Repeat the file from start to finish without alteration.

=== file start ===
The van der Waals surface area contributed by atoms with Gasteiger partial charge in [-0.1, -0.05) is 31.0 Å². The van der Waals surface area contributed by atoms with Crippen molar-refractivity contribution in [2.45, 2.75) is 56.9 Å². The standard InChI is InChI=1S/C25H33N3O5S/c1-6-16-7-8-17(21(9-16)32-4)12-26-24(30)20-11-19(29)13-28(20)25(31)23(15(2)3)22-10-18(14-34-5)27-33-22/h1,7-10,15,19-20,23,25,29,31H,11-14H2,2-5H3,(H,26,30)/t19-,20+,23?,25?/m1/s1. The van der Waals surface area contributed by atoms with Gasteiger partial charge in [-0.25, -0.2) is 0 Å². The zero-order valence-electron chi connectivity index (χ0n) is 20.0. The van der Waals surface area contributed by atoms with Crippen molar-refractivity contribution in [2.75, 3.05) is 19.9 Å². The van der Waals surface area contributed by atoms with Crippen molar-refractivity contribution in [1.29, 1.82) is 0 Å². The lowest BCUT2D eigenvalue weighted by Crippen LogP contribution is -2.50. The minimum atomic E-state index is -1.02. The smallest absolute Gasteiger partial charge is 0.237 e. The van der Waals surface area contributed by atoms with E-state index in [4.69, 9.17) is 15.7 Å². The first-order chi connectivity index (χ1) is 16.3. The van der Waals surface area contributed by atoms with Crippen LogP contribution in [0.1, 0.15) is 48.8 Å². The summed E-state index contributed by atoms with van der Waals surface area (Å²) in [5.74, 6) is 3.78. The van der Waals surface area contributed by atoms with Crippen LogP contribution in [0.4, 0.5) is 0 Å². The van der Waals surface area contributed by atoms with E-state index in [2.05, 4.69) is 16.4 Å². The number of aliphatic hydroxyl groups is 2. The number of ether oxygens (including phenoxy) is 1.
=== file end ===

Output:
The van der Waals surface area contributed by atoms with Gasteiger partial charge in [-0.1, -0.05) is 31.0 Å². The van der Waals surface area contributed by atoms with Crippen molar-refractivity contribution in [2.45, 2.75) is 56.9 Å². The standard InChI is InChI=1S/C25H33N3O5S/c1-6-16-7-8-17(21(9-16)32-4)12-26-24(30)20-11-19(29)13-28(20)25(31)23(15(2)3)22-10-18(14-34-5)27-33-22/h1,7-10,15,19-20,23,25,29,31H,11-14H2,2-5H3,(H,26,30)/t19-,20+,23?,25?/m1/s1. The van der Waals surface area contributed by atoms with Gasteiger partial charge in [-0.25, -0.2) is 0 Å². The zero-order valence-electron chi connectivity index (χ0n) is 20.0. The van der Waals surface area contributed by atoms with Crippen molar-refractivity contribution in [2.75, 3.05) is 19.9 Å². The van der Waals surface area contributed by atoms with Crippen molar-refractivity contribution in [1.29, 1.82) is 0 Å². The lowest BCUT2D eigenvalue weighted by Crippen LogP contribution is -2.50. The minimum atomic E-state index is -1.02. The smallest absolute Gasteiger partial charge is 0.237 e. The van der Waals surface area contributed by atoms with E-state index in [4.69, 9.17) is 15.7 Å². The first-order chi connectivity index (χ1) is 16.3. The van der Waals surface area contributed by atoms with Crippen LogP contribution in [0.1, 0.15) is 48.8 Å². The summed E-state index contributed by atoms with van der Waals surface area (Å²) in [5.74, 6) is 3.78. The van der Waals surface area contributed by atoms with Crippen LogP contribution in [0.4, 0.5) is 0 Å². The van der Waals surface area contributed by atoms with E-state index in [2.05, 4.69) is 16.4 Å². The number of aliphatic hydroxyl groups is 2. The number of ether oxygens (including phenoxy) is 1.